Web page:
## Friday, February 26, 2010

### Jukes-Cantor (3)

From last time, we have two equations for sequences changing according to Jukes-Cantor:

 `PXX(t) = 1/4 + 3/4*e-4*α*tPXY(t) = 1/4 - 1/4*e-4*α*t`

We can look at this as the probability that a single site will change in this way (from X to Y) over time, but we can also look at it as the fraction of a collection of sites that will change. Since Y can be any one of three nucleotides, the total fraction of sites that differ between the ancestral sequence and a present-day descendant sequence is three times PXY(t) or:

 `PXN(t) = 3/4 - 3/4*e-4*α*t`

Two present-day homologs (common ancestor) have effectively evolved for twice the time because there are two stretches of evolution of time t. The proportion of sites that differ is:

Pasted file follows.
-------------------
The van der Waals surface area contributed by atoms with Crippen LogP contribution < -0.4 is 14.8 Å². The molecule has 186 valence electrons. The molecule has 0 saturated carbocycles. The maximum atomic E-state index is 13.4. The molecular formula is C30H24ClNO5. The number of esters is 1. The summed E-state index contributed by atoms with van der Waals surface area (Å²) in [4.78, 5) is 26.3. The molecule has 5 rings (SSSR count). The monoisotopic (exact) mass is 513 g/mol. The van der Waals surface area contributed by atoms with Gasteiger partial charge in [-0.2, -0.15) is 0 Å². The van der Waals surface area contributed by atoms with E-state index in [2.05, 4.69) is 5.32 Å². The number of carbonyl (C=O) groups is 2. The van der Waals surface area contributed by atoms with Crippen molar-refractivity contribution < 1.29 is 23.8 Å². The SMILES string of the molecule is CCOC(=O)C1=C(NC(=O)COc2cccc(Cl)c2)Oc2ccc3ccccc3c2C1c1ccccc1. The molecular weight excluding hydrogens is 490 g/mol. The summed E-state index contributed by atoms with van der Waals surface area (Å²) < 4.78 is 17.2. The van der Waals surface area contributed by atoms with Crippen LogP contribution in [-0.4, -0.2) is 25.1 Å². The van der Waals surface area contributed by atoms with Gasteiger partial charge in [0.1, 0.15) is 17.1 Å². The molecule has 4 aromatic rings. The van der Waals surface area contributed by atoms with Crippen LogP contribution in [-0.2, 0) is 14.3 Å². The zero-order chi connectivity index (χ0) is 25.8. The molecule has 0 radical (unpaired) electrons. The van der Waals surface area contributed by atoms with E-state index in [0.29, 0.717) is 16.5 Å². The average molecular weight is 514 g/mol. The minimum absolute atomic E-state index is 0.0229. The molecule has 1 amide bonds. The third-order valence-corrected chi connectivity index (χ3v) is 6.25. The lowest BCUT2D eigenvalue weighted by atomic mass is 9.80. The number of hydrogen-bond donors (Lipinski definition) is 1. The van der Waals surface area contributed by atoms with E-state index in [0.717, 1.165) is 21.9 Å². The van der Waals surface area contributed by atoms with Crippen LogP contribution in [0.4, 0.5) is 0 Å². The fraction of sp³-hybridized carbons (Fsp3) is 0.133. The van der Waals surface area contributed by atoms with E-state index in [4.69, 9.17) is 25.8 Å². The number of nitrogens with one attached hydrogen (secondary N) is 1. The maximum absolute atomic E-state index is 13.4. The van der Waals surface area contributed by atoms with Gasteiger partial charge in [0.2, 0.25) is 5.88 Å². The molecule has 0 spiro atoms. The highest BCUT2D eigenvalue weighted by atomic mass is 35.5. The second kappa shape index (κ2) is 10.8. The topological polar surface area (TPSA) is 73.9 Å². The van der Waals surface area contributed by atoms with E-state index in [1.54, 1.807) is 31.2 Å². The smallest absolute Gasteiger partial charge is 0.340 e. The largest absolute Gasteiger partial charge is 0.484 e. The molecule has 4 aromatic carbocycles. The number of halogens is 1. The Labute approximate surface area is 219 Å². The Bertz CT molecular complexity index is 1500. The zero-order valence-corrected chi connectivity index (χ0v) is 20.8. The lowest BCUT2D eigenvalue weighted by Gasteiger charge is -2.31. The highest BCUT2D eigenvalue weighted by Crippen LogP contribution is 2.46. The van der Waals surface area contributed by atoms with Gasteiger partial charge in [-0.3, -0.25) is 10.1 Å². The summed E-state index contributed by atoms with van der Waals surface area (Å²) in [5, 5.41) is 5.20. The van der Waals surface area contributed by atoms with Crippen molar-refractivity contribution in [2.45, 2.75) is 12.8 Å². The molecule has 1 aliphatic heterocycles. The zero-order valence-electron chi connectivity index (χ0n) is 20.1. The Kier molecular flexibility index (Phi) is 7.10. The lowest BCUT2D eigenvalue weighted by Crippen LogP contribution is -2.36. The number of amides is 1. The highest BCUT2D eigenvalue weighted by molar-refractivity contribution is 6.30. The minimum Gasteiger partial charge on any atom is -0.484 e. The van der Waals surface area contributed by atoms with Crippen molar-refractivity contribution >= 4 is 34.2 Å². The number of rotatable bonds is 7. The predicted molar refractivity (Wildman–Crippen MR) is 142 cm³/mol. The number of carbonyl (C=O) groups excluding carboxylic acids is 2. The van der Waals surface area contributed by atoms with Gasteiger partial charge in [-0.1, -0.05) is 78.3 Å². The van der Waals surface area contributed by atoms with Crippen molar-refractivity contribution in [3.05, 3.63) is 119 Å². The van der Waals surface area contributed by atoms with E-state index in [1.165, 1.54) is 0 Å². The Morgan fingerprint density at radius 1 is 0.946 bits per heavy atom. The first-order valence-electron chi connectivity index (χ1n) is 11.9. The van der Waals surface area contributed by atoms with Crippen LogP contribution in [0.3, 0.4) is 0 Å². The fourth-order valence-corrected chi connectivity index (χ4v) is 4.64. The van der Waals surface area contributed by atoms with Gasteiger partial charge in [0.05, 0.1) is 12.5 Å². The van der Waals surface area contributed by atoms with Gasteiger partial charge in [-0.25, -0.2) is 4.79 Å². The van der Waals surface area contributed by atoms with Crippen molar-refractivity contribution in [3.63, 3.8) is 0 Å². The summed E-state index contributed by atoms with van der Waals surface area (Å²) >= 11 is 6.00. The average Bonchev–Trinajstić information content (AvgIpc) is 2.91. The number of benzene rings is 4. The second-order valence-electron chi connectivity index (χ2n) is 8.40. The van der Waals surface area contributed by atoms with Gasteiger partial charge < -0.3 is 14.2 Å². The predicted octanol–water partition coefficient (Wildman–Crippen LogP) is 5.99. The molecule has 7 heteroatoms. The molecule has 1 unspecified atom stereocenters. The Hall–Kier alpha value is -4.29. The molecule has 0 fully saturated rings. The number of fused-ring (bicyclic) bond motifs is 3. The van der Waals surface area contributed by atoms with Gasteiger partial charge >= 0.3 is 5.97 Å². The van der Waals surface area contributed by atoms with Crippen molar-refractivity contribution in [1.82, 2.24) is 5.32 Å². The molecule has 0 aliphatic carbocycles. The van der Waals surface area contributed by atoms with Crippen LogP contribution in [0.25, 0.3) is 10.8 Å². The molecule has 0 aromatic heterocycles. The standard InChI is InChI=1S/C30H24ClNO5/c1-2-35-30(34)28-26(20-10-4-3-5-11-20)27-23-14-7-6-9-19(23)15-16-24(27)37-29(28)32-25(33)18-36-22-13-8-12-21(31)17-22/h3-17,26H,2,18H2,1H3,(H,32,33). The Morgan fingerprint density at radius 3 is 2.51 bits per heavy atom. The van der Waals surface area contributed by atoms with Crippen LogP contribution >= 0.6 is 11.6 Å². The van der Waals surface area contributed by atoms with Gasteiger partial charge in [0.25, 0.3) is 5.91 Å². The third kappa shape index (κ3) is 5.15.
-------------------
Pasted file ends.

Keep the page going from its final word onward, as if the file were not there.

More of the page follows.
`p = 3/4 - 3/4*e-8*α*t`

The above equation is what we observe when we look at the sequences. However, our estimate of the true distance, or actual number of substitutions per site:

 `d = 2*t * 3*α = 6*α*t`

We usually do not know either α or t individually, but we can say that:

 `α*t = d/6p = 3/4 - 3/4*e-8*α*t4/3*p = 1 - e-8/6*dd = -3/4 * ln(1 - 4/3*p)`

This is what we've been after. These equations relate the actual evolutionary distance to the observed changes and vice-versa.

p = proportion or fraction of sites that are observed to be different
d = distance or actual number of substitutions per site

Their relationship is plotted at the top.

Plot code:

 `from math import eimport numpy as npimport matplotlib.pyplot as pltdef d(at): return 6*atdef p(at): return -0.75*e**(-8*at) + 0.75at = A = np.arange(0,2.001,0.001)plt.plot(at,d(at),lw=3,color='r')plt.plot(at,p(at),lw=3,color='b')ax = plt.axes()ax.set_xlim(0, 1.0)ax.set_ylim(0, 2.0)ax.grid(True)plt.savefig('example.png')`